TEGUCIGALPA, Honduras (AP) — Thousands of people marched peacefully Sunday in Honduras' capital to support opposition presidential candidate Xiomara Castro in her claim that last weekend's election was fraudulent.

The electoral court has declared conservative Juan Orlando Hernandez of the ruling National Party as the winner. The court said that with 96 percent of ballots counted, Hernandez had 37 percent and Castro was second with 29 percent. Six other candidates shared the remaining votes.

Both Castro and her husband, former President Manuel Zelaya, who was ousted by a coup in 2009, led the protest march from a pickup truck carrying the body of a militant of their Libre Party, who was shot to death hours before the demonstration began.

"We are here to denounce the culture of death promoted since the coup, this can only be a political crime," said Zelaya, whose removal from office has left Honduras polarized.

Libre Party supporter Jose Ardon was kidnapped late Saturday and was found shot to death hours later. He was leader of a group known as the "the motorcyclists," motorcycle riders who have led all marches in support of Zelaya and his wife since the coup.

Zelaya is calling for a vote-by-vote recount and says that as head of the Libre Party he will file a formal complaint with the electoral tribunal Monday.

"If the vote recount is not done by Friday, the legal deadline, we will legally challenge the election," Zelaya said outside the electoral tribunal's warehouse where the vote count is taking place. Libre Party supporters put Ardon's coffin outside the building while Zelaya spoke.

"If they do not accept our complaint, we will go to the courts, and if the courts don't take our case, we will go to international bodies," Zelaya said.

Castro alleges tally sheets were altered, dead or absent people were included in the voter registry, and inadequate monitoring of polling stations allowed for election fraud.

Late Friday, Castro, 54, called the election "a disgusting monstrosity that has robbed me of the presidency" and said she would not recognize Hernandez's government.

Hernandez has said his victory is legitimate and he won't negotiate. He hasn't comment directly on the fraud allegations.

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  • Juan Orlando Hernandez

    National Party presidential candidate Juan Orlando Hernandez arrives to give a press conference in Tegucigalpa, Honduras, Monday, Nov. 25, 2013. Hernandez, the ruling party candidate, held a comfortable lead in early vote counting to become Honduras' next president, while two of his four main opponents began crying foul early Monday over the results. (AP Photo/Eduardo Verdugo)

  • Manuel Zelaya

    Ousted President Manuel Zelaya, general secretary of the Free Party whose presidential candidate is his wife Xiomara Castro, greets supporters as he leaves a hotel after giving a press conference in Tegucigalpa, Honduras, Monday, Nov. 25, 2013. The two top presidential candidates continued to claim victory Monday in a hotly contested presidential race, as Hondurans awaited final results. (AP Photo/Moises Castillo)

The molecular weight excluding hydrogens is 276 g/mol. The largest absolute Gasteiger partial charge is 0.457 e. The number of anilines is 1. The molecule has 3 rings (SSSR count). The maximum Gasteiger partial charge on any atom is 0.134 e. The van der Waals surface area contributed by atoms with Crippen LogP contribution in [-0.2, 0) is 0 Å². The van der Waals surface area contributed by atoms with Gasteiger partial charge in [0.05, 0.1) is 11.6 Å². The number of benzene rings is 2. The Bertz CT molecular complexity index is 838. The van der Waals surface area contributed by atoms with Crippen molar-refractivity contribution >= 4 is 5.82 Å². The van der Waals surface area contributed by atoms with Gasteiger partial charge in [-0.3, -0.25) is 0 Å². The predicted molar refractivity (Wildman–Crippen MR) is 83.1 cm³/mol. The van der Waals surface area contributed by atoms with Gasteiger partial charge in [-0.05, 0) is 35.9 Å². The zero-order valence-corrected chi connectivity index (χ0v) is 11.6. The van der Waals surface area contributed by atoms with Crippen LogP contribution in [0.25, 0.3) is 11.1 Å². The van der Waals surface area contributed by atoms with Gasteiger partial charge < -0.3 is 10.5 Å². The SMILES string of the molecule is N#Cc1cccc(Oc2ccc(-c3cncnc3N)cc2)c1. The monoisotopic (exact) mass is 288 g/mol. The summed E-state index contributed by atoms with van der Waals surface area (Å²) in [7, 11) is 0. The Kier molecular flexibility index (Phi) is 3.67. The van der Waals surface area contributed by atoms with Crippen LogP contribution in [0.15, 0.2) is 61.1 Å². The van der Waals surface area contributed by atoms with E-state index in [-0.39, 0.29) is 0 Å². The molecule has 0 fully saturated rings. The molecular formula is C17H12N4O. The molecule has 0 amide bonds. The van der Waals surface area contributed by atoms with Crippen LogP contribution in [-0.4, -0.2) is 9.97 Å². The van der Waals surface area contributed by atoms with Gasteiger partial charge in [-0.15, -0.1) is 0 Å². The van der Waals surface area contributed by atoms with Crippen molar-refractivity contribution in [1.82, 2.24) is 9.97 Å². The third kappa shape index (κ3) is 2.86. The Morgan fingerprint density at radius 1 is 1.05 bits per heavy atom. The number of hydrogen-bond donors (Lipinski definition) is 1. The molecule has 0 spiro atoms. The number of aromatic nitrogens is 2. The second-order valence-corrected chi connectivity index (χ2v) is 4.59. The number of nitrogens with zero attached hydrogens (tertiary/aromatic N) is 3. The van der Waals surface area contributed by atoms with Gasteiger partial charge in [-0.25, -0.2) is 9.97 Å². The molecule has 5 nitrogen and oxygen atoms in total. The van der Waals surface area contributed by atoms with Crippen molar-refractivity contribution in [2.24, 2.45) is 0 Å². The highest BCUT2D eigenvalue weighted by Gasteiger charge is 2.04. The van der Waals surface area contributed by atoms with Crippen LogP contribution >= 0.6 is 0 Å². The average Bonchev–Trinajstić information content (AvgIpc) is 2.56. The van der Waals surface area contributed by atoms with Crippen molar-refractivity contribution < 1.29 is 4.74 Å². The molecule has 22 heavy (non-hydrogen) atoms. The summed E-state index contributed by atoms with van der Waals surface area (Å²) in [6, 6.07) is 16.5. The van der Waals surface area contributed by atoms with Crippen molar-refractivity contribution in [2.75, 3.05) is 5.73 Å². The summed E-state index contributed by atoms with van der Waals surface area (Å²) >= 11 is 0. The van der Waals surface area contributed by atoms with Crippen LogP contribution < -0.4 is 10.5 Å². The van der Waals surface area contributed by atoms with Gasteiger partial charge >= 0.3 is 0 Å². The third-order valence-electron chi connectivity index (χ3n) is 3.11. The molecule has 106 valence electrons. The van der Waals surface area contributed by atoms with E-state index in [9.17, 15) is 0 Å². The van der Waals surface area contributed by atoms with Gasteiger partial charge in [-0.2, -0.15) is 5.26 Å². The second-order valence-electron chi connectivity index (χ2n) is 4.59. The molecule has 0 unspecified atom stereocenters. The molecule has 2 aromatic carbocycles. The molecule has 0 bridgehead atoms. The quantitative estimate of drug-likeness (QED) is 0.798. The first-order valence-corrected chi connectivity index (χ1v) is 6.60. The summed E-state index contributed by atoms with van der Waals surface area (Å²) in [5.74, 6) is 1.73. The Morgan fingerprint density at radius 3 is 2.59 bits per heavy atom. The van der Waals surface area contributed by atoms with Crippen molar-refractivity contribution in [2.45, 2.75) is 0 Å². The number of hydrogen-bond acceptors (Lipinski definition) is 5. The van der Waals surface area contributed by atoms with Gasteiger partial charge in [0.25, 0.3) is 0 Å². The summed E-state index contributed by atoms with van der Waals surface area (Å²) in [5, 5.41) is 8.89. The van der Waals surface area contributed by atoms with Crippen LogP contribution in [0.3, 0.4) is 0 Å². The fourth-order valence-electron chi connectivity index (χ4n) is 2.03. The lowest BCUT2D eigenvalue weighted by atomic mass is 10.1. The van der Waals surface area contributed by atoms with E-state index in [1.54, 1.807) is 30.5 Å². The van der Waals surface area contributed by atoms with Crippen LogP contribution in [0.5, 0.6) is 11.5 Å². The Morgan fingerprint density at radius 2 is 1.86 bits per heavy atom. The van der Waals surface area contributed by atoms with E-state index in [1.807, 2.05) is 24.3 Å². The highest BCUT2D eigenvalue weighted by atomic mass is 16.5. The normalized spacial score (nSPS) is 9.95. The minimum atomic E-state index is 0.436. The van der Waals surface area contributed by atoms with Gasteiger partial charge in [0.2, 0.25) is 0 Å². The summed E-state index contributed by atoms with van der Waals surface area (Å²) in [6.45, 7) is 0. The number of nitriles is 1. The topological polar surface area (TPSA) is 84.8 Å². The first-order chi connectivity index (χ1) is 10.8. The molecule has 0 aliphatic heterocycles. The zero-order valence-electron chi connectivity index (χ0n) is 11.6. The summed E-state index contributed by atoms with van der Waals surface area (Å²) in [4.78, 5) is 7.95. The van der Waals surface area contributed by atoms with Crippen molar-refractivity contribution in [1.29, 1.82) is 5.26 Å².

• A supporter of the Free Party presidential candidate Xiomara Castro shouts slogans during a protest against election results in Tegucigalpa, Honduras, Monday, Nov. 25, 2013. The two top presidential candidates continued to claim victory Monday in a hotly contested presidential race, as Hondurans awaited final results. (AP Photo/Eduardo Verdugo)

  • Supporters of Free Party presidential candidate Xiomara Castro shout slogans as her husband, ousted President Manuel Zelaya, gives a press conference in Tegucigalpa, Honduras, Monday, Nov. 25, 2013. The two top presidential candidates continued to claim victory Monday in a hotly contested presidential race, as Hondurans awaited final results. (AP Photo/Moises Castillo)

  • Juan Orlando Hernandez

    National Party presidential candidate Juan Orlando Hernandez speaks to supporters during his victory speech, after partial election results were announced in Tegucigalpa, Honduras, Sunday, Nov. 24, 2013. The electoral court said preliminary results gave Hernandez a comfortable edge over Xiomara Castro, whose husband Manuel Zelaya was overthrown in a 2009 military-backed coup. (AP Photo/Eduardo Verdugo)

  • Juan Orlando Hernandez

    National Party presidential candidate Juan Orlando Hernandez speaks to supporters during his victory speech, after partial election results in Tegucigalpa, Honduras, Sunday, Nov. 24, 2013. The electoral court said preliminary results gave Hernandez a comfortable edge over Xiomara Castro, whose husband Manuel Zelaya was overthrown in the military-backed coup. (AP Photo/Eduardo Verdugo)

  • Juan Orlando Hernandez, Ana Garcia

    National Party presidential candidate Juan Orlando Hernandez and his wife, Ana Garcia, left, waves to supporters during his victory speech, after partial election results in Tegucigalpa, Honduras, Sunday, Nov. 24, 2013. The electoral court said preliminary results gave Hernandez a comfortable edge over Xiomara Castro, whose husband Manuel Zelaya was overthrown in the military-backed coup.(AP Photo/Eduardo Verdugo)